And sometimes the peer pressure can be strong for him not to call. It's not uncommon, he said, to hear students say things like, "My mom would kill me if she finds out" -- and the implication is: No parents should find out.
© 2004 The Washington Post Company
Lawsuits target alcohol industry

By Richard Willing, USA TODAY

Consumers' attorneys across the nation have begun to target the alcoholic beverage industry, filing lawsuits that claim that some leading brewers and distillers are using slick advertising to sell products to underage drinkers.
Lawsuits filed since November in Ohio, California, North Carolina, Colorado and Washington, D.C., appear modeled after cases that were brought against the tobacco industry beginning in the mid-1980s. Those suits focused on youth-oriented ads and sought huge damages for tens of thousands of underage smokers and their parents. The tobacco lawsuits led to a settlement in 1998 in which tobacco companies agreed to pay $246 billion to state governments to cover health care costs and other smoking-related expenses.
Some legal analysts say the alcohol lawsuits seem less likely to succeed because of generally positive public attitudes about alcohol and because research has raised doubts about a link between ads and underage drinking.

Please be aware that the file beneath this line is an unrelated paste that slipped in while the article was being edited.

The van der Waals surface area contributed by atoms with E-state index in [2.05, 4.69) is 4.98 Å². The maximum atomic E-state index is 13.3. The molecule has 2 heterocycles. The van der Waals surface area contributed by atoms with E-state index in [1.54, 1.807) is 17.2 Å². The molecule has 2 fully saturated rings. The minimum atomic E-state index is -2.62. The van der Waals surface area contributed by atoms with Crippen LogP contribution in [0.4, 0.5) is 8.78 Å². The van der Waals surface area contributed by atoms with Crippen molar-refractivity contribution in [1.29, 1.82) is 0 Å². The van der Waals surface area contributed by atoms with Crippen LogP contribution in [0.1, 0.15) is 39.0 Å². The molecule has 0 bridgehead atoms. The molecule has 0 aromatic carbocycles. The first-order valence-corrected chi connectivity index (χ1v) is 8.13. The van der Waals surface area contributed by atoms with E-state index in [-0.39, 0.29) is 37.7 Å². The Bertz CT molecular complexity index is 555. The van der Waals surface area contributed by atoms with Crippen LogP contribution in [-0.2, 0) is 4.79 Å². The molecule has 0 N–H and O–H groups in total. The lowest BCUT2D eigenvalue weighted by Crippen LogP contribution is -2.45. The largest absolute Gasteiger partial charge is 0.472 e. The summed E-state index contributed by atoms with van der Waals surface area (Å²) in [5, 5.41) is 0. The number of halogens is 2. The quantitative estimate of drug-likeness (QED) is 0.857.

The lawsuits must also buck what some see as a recent backlash against using the courts to regulate consumer products such as guns and fast food. Claims against makers of those products largely have been unsuccessful, in part because of the difficulty in showing companies' culpability for products that can be used safely.
"Alcohol isn't tobacco ... in the law or in the popular mind," says Jack Calfee, research scholar at the American Enterprise Institute, a business-friendly think tank in Washington. "They're going to have trouble showing a (cause-and-effect) connection" between alcohol ads and underage drinking.
In November, attorneys led by David Boies III of Fairfax, Va., filed suit in state court in Charlotte against brewers Coors and Heineken, distillers Diageo and Bacardi and the makers of Zima and Mike's Hard Lemonade, two flavored alcoholic beverages, or "alcopops." The suit, and nearly identical actions filed later in Cleveland, Denver and Washington, accuse the companies of using a "long-running, sophisticated and deceptive scheme ... to market alcoholic beverages to children and other underage consumers."